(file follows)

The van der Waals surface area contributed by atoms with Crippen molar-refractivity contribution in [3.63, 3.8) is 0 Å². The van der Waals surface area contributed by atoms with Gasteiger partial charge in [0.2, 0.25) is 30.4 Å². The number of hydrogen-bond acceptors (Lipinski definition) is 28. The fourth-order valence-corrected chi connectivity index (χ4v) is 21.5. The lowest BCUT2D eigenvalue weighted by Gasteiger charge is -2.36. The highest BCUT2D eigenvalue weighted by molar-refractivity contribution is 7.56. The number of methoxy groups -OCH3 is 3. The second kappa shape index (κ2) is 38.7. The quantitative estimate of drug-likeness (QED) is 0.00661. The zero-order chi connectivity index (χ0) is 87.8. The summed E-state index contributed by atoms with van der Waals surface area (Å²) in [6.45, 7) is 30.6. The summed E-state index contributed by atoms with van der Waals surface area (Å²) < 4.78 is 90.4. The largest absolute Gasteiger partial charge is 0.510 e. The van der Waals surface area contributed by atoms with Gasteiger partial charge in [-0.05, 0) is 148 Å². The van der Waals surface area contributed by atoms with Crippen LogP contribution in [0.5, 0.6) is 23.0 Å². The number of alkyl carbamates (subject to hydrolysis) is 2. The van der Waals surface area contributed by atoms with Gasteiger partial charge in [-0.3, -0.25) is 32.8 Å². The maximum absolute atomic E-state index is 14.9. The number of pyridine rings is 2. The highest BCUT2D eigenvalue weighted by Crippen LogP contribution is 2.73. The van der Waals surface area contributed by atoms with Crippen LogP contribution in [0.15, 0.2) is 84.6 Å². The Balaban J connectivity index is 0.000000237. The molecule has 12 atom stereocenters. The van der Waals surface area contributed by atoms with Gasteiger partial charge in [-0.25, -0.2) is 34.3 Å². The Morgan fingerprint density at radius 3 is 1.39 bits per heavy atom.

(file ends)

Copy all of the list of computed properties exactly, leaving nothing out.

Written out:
The van der Waals surface area contributed by atoms with Crippen molar-refractivity contribution in [3.63, 3.8) is 0 Å². The van der Waals surface area contributed by atoms with Gasteiger partial charge in [0.2, 0.25) is 30.4 Å². The number of hydrogen-bond acceptors (Lipinski definition) is 28. The fourth-order valence-corrected chi connectivity index (χ4v) is 21.5. The lowest BCUT2D eigenvalue weighted by Gasteiger charge is -2.36. The highest BCUT2D eigenvalue weighted by molar-refractivity contribution is 7.56. The number of methoxy groups -OCH3 is 3. The second kappa shape index (κ2) is 38.7. The quantitative estimate of drug-likeness (QED) is 0.00661. The zero-order chi connectivity index (χ0) is 87.8. The summed E-state index contributed by atoms with van der Waals surface area (Å²) in [6.45, 7) is 30.6. The summed E-state index contributed by atoms with van der Waals surface area (Å²) < 4.78 is 90.4. The largest absolute Gasteiger partial charge is 0.510 e. The van der Waals surface area contributed by atoms with Gasteiger partial charge in [-0.05, 0) is 148 Å². The van der Waals surface area contributed by atoms with Crippen LogP contribution in [0.5, 0.6) is 23.0 Å². The number of alkyl carbamates (subject to hydrolysis) is 2. The van der Waals surface area contributed by atoms with Gasteiger partial charge in [-0.3, -0.25) is 32.8 Å². The maximum absolute atomic E-state index is 14.9. The number of pyridine rings is 2. The highest BCUT2D eigenvalue weighted by Crippen LogP contribution is 2.73. The van der Waals surface area contributed by atoms with Crippen LogP contribution in [0.15, 0.2) is 84.6 Å². The Balaban J connectivity index is 0.000000237. The molecule has 12 atom stereocenters. The van der Waals surface area contributed by atoms with Gasteiger partial charge in [-0.25, -0.2) is 34.3 Å². The Morgan fingerprint density at radius 3 is 1.39 bits per heavy atom.